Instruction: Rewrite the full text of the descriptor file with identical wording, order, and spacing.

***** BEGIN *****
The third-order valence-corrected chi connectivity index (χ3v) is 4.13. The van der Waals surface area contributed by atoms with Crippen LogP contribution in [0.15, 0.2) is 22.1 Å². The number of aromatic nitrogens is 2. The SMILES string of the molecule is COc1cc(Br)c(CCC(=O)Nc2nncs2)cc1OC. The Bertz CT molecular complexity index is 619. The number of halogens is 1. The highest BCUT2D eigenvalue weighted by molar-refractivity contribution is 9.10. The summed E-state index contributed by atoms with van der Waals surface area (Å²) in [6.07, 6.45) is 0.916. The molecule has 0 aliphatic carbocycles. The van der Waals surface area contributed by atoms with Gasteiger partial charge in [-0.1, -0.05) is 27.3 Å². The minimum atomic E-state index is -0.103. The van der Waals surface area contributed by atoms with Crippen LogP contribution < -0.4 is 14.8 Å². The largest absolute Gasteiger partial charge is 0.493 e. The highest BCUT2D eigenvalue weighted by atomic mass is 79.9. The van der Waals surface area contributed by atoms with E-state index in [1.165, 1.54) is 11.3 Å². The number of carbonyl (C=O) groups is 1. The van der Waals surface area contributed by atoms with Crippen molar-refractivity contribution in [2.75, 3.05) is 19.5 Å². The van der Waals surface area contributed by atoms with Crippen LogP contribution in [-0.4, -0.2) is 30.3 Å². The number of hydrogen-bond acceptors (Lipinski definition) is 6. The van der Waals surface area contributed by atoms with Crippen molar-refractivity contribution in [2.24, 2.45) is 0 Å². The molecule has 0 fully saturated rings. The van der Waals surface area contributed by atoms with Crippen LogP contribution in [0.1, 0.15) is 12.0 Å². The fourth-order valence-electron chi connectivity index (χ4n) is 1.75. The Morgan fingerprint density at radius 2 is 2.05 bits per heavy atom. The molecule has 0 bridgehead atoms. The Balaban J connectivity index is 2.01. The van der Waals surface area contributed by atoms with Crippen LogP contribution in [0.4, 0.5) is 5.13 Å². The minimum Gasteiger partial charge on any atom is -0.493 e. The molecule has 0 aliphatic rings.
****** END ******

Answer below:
The third-order valence-corrected chi connectivity index (χ3v) is 4.13. The van der Waals surface area contributed by atoms with Crippen LogP contribution in [0.15, 0.2) is 22.1 Å². The number of aromatic nitrogens is 2. The SMILES string of the molecule is COc1cc(Br)c(CCC(=O)Nc2nncs2)cc1OC. The Bertz CT molecular complexity index is 619. The number of halogens is 1. The highest BCUT2D eigenvalue weighted by molar-refractivity contribution is 9.10. The summed E-state index contributed by atoms with van der Waals surface area (Å²) in [6.07, 6.45) is 0.916. The molecule has 0 aliphatic carbocycles. The van der Waals surface area contributed by atoms with Gasteiger partial charge in [-0.1, -0.05) is 27.3 Å². The minimum atomic E-state index is -0.103. The van der Waals surface area contributed by atoms with Crippen LogP contribution < -0.4 is 14.8 Å². The largest absolute Gasteiger partial charge is 0.493 e. The highest BCUT2D eigenvalue weighted by atomic mass is 79.9. The van der Waals surface area contributed by atoms with E-state index in [1.165, 1.54) is 11.3 Å². The number of carbonyl (C=O) groups is 1. The van der Waals surface area contributed by atoms with Crippen molar-refractivity contribution in [2.75, 3.05) is 19.5 Å². The van der Waals surface area contributed by atoms with Crippen LogP contribution in [-0.4, -0.2) is 30.3 Å². The number of hydrogen-bond acceptors (Lipinski definition) is 6. The van der Waals surface area contributed by atoms with Crippen molar-refractivity contribution in [2.24, 2.45) is 0 Å². The molecule has 0 fully saturated rings. The van der Waals surface area contributed by atoms with Crippen LogP contribution in [0.1, 0.15) is 12.0 Å². The fourth-order valence-electron chi connectivity index (χ4n) is 1.75. The Morgan fingerprint density at radius 2 is 2.05 bits per heavy atom. The molecule has 0 bridgehead atoms. The Balaban J connectivity index is 2.01. The van der Waals surface area contributed by atoms with Crippen LogP contribution in [0.4, 0.5) is 5.13 Å². The minimum Gasteiger partial charge on any atom is -0.493 e. The molecule has 0 aliphatic rings.